With mobile terrestrial laser scanning, laser point clouds of large urban areas can be acquainted rapidly during normal speed driving. Classification of the laser points is beneficial to the city reconstruction from laser point cloud, but a manual classification process can be rather time-consuming due to the huge amount of laser points. Although the pulse return is often used to automate classification, it is only possible to distinguish limited types such as vegetation and ground. In this paper we present a new method which classifies mobile terrestrial laser point clouds using only coordinate information. First, a point of a whole urban scene is segmented, and geometric properties of each segment are computed. Then semantic constraints for several object types are derived from observation and knowledge. These constraints concern not only geometric properties of the semantic objects, but also regulate the topological and hierarchical relations between objects. A search tree is formulated from the semantic constraints and applied to the laser segments for interpretation. 2D map can provide the approximate locations of the buildings and roads as well as the roads' dominant directions, so it is integrated to reduce the search space. The applicability of this method is demonstrated with a Lynx data of the city Enschede and a Streetmapper data of the city Esslingen. Four object types: ground, road, building façade, and traffic symbols, are classified in these data sets.

  17. Thick fibrous composite reinforcements behave as special second-gradient materials: three-point bending of 3D interlocks

    NASA Astrophysics Data System (ADS)

    Madeo, Angela; Ferretti, Manuel; dell'Isola, Francesco; Boisse, Philippe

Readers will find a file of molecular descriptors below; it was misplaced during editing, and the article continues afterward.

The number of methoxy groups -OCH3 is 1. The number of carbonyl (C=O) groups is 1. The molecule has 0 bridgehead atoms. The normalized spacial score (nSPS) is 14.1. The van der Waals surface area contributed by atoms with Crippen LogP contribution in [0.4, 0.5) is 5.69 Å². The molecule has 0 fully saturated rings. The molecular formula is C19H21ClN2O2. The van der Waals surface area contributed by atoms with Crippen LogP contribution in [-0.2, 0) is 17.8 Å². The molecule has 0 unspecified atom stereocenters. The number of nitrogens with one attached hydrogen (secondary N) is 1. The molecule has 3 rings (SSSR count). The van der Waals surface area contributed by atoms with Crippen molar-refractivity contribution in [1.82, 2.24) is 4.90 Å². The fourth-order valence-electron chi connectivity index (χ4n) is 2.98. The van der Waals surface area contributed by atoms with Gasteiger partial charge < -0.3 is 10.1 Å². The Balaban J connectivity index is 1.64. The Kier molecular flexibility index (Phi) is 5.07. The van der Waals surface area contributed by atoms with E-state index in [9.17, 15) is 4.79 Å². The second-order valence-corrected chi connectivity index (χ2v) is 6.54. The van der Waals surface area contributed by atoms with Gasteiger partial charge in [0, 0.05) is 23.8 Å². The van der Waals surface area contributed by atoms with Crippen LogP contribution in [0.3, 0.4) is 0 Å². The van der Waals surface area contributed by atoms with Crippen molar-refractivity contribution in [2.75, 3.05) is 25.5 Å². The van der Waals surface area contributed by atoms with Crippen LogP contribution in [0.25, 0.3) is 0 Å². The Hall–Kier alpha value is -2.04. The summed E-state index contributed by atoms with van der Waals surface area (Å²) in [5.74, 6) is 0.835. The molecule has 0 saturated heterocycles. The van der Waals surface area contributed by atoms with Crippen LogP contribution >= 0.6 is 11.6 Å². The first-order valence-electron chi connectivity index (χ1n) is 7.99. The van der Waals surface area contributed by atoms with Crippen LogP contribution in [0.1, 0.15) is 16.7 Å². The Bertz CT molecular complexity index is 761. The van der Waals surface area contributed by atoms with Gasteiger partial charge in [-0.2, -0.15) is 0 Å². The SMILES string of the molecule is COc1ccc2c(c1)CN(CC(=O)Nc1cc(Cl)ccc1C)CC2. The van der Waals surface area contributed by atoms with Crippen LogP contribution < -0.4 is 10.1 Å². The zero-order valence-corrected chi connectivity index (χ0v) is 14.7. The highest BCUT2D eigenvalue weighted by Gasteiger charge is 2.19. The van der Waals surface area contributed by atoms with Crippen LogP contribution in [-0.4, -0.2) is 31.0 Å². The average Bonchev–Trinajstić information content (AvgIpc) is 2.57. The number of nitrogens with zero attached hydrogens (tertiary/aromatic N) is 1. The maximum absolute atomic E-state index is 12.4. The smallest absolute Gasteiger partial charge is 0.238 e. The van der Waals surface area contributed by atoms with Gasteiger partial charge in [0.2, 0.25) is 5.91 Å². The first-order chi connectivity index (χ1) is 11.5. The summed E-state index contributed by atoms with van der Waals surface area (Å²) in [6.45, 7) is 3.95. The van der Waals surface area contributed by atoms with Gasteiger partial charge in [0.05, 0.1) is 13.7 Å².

2015-08-01

    In this paper, we propose to use a second gradient, 3D orthotropic model for the characterization of the mechanical behavior of thick woven composite interlocks. Such second-gradient theory is seen to directly account for the out-of-plane bending rigidity of the yarns at the mesoscopic scale which is, in turn, related to the bending stiffness of the fibers composing the yarns themselves. The yarns' bending rigidity evidently affects the macroscopic bending of the material and this fact is revealed by presenting a three-point bending test on specimens of composite interlocks. These specimens differ one from the other for the different relative direction of the yarns with respect to the edges of the sample itself. Both types of specimens are independently seen to take advantage of a second-gradient modeling for the correct description of their macroscopic bending modes. The results presented in this paper are essential for the setting up of a correct continuum framework suitable for the mechanical characterization of composite interlocks. The few second-gradient parameters introduced by the present model are all seen to be associated with peculiar deformation modes of the mesostructure (bending of the yarns) and are determined by inverse approach. Although the presented results undoubtedly represent an important step toward the complete characterization of the mechanical behavior of fibrous composite reinforcements, more complex hyperelastic second-gradient constitutive laws must be conceived in order to account for the description of all possible mesostructure-induced deformation patterns.

  18. Effect of Clouds on Optical Imaging of the Space Shuttle During the Ascent Phase: A Statistical Analysis Based on a 3D Model

    NASA Technical Reports Server (NTRS)

    Short, David A.; Lane, Robert E., Jr.; Winters, Katherine A.; Madura, John T.

    2004-01-01